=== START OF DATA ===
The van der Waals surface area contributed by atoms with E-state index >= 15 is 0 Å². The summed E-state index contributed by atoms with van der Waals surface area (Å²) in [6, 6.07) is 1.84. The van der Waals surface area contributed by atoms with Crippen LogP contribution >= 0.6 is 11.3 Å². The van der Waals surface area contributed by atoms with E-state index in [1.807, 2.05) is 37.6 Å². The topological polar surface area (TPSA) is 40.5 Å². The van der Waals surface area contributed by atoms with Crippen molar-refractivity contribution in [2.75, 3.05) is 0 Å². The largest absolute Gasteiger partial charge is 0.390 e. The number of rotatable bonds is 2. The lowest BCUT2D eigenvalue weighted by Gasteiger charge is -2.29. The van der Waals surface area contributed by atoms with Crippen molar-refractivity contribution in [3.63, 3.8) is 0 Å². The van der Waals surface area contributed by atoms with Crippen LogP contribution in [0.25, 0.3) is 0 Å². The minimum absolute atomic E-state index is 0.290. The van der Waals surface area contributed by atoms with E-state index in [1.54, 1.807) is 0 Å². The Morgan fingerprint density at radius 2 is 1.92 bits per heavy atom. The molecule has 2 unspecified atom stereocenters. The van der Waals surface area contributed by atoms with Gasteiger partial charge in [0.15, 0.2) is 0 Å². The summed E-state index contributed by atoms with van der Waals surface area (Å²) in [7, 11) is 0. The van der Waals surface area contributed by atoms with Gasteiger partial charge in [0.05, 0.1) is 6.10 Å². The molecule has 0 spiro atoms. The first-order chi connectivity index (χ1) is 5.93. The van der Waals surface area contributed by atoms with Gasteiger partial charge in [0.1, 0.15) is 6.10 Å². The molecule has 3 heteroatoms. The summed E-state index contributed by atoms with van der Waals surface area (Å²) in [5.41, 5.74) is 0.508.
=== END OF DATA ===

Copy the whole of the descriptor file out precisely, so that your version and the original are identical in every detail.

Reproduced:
The van der Waals surface area contributed by atoms with E-state index >= 15 is 0 Å². The summed E-state index contributed by atoms with van der Waals surface area (Å²) in [6, 6.07) is 1.84. The van der Waals surface area contributed by atoms with Crippen LogP contribution >= 0.6 is 11.3 Å². The van der Waals surface area contributed by atoms with E-state index in [1.807, 2.05) is 37.6 Å². The topological polar surface area (TPSA) is 40.5 Å². The van der Waals surface area contributed by atoms with Crippen molar-refractivity contribution in [2.75, 3.05) is 0 Å². The largest absolute Gasteiger partial charge is 0.390 e. The number of rotatable bonds is 2. The lowest BCUT2D eigenvalue weighted by Gasteiger charge is -2.29. The van der Waals surface area contributed by atoms with Crippen molar-refractivity contribution in [3.63, 3.8) is 0 Å². The van der Waals surface area contributed by atoms with Crippen LogP contribution in [0.25, 0.3) is 0 Å². The minimum absolute atomic E-state index is 0.290. The van der Waals surface area contributed by atoms with E-state index in [1.54, 1.807) is 0 Å². The Morgan fingerprint density at radius 2 is 1.92 bits per heavy atom. The molecule has 2 unspecified atom stereocenters. The van der Waals surface area contributed by atoms with Gasteiger partial charge in [0.15, 0.2) is 0 Å². The summed E-state index contributed by atoms with van der Waals surface area (Å²) in [7, 11) is 0. The van der Waals surface area contributed by atoms with Gasteiger partial charge in [0.05, 0.1) is 6.10 Å². The molecule has 0 spiro atoms. The first-order chi connectivity index (χ1) is 5.93. The van der Waals surface area contributed by atoms with Gasteiger partial charge in [0.1, 0.15) is 6.10 Å². The molecule has 3 heteroatoms. The summed E-state index contributed by atoms with van der Waals surface area (Å²) in [5.41, 5.74) is 0.508.